Anti-Piracy Warnings: The More Scary and Explicit, the Better, Study Finds

A scary anti-piracy warning from 2005.

A scary anti-piracy warning from 2005.

Researchers from the University of Nevada recently conducted a study to determine which piracy warnings are the most effective among the general populous.

The entertainment industry has been attempting to combat piracy since the dawn of the digital age, but it turns out explicit warnings are the most effective.

In an article titled, “Perceived Effectiveness of Potential Music Piracy Warnings,” researchers showed just how effective certain combinations of warnings and iconography are at deterring piracy.  Researchers combined four different icons with signal words NOTICE, IMPORTANT, or STOP.

They also tested varying lengths of messages attached to the symbols.

Researchers discovered that the lengthiest and most explicit of the five tested results achieved the most effectiveness.  Students were asked to rate the effectiveness of each anti-piracy message based on its content.

Of the four icons tested, researchers found that the computer with the download icon slashed out was the most effective. Of the signal words, both IMPORTANT and STOP were seen as more effective than NOTICE.  Finally, the warning that included, “This is illegal, you may be monitored and fined” was more effective than just “this is illegal.”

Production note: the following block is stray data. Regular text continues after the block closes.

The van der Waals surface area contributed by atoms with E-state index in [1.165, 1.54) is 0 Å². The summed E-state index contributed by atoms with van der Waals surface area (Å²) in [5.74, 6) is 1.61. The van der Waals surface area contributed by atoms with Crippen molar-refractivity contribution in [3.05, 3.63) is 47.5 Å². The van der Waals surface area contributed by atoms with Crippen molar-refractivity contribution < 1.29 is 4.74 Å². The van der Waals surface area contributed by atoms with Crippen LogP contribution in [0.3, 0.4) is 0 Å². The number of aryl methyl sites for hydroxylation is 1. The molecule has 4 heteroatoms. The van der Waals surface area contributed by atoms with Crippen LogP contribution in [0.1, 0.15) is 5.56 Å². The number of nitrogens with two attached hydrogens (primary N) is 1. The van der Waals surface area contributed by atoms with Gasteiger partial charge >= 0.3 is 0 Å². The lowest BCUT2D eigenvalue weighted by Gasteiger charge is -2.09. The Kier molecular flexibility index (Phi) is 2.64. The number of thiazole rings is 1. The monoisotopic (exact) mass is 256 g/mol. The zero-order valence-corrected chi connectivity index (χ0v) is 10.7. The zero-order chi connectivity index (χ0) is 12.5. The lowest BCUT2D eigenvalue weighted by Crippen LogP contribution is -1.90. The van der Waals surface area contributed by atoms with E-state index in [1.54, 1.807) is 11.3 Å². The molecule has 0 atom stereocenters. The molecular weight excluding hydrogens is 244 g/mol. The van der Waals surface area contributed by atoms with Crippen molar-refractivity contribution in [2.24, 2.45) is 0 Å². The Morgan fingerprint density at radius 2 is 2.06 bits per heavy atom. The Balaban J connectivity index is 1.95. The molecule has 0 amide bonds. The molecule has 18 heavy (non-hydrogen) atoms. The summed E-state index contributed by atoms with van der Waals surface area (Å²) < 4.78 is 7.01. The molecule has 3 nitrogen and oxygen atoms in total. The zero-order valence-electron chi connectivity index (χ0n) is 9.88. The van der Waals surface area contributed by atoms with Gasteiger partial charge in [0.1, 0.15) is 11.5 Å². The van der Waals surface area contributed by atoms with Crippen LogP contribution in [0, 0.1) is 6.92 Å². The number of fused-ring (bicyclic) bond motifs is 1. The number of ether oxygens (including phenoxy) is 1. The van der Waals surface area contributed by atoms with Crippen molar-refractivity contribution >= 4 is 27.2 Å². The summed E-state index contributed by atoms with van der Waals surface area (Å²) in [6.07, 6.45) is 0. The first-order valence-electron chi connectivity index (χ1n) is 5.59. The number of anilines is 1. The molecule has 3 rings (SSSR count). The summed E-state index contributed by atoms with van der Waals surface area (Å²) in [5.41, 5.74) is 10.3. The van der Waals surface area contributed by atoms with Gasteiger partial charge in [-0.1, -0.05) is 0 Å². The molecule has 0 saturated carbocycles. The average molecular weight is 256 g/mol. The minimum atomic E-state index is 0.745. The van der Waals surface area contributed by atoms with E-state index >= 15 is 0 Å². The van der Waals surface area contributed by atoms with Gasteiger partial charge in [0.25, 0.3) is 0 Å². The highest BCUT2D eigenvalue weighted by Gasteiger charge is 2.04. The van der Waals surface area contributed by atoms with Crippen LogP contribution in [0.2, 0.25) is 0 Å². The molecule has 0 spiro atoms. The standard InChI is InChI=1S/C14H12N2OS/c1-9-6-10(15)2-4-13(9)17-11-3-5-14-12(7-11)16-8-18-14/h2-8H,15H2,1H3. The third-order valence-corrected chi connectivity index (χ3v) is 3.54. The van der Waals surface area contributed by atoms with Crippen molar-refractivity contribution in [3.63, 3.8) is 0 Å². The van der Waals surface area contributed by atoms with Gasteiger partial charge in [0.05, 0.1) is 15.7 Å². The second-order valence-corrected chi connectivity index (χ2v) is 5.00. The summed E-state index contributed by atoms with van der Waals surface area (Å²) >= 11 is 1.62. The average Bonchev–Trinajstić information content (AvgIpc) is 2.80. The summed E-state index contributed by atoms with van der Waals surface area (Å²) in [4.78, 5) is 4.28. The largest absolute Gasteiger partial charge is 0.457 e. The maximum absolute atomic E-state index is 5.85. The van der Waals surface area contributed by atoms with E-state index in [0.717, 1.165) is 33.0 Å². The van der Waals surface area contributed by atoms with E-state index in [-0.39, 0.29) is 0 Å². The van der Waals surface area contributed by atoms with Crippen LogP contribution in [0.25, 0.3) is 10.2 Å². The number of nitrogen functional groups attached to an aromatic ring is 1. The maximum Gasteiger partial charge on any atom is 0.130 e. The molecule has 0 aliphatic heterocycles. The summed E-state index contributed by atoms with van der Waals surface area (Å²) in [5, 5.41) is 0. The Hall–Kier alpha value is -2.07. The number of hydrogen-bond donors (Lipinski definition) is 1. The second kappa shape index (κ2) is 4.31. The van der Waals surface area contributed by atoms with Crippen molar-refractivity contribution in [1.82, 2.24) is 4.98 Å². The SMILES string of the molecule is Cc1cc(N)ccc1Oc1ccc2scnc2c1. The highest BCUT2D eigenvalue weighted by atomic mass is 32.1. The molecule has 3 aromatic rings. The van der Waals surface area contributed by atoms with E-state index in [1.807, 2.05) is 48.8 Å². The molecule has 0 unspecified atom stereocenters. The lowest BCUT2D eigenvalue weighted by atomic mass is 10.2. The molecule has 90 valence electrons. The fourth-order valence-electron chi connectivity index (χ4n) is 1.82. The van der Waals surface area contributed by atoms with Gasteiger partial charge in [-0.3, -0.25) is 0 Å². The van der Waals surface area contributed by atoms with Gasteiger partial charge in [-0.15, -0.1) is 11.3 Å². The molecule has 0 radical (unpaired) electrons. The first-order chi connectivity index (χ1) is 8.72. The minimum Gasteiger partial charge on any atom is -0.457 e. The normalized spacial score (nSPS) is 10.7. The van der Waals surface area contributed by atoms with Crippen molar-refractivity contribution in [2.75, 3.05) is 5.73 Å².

An actual anti-piracy ad from Universal Music in 2007.

More explicit warnings seem to deter piracy best by outlining what could happen to potential pirates.

The study relied on perceived effectiveness rather than actual data from pirates who saw the warning and stopped versus ignored it.  Perceived effectiveness is a decent indicator, but it’s not an authentic look at the real behavior of people who do pirate music content.

Researchers say that organizations looking to deter pirates should be very explicit in their warnings.  Piracy warnings comparing stealing music to “downloading a car” have been laughed at in online communities for nearly two decades now.

The author of the report says that explicit warnings seem to trigger an individual’s own risk aversion as it clearly outlines the consequences of piracy.

“This may be of value to some consumers given that we all have varying levels of risk aversion due to personality and/or situational factors.  For others, perhaps being reminded of these restrictions would embolden them to take legal and proactive measures to change current policies.  The overall aim of this research is to maximize the capacity of people to make sound decisions for themselves.”

One Response

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    Anonymous Coward

    These ugly warnings make me seek out a EU pressing or NOT BUY the album. I will not be threatened by products I purchase.

    Reply

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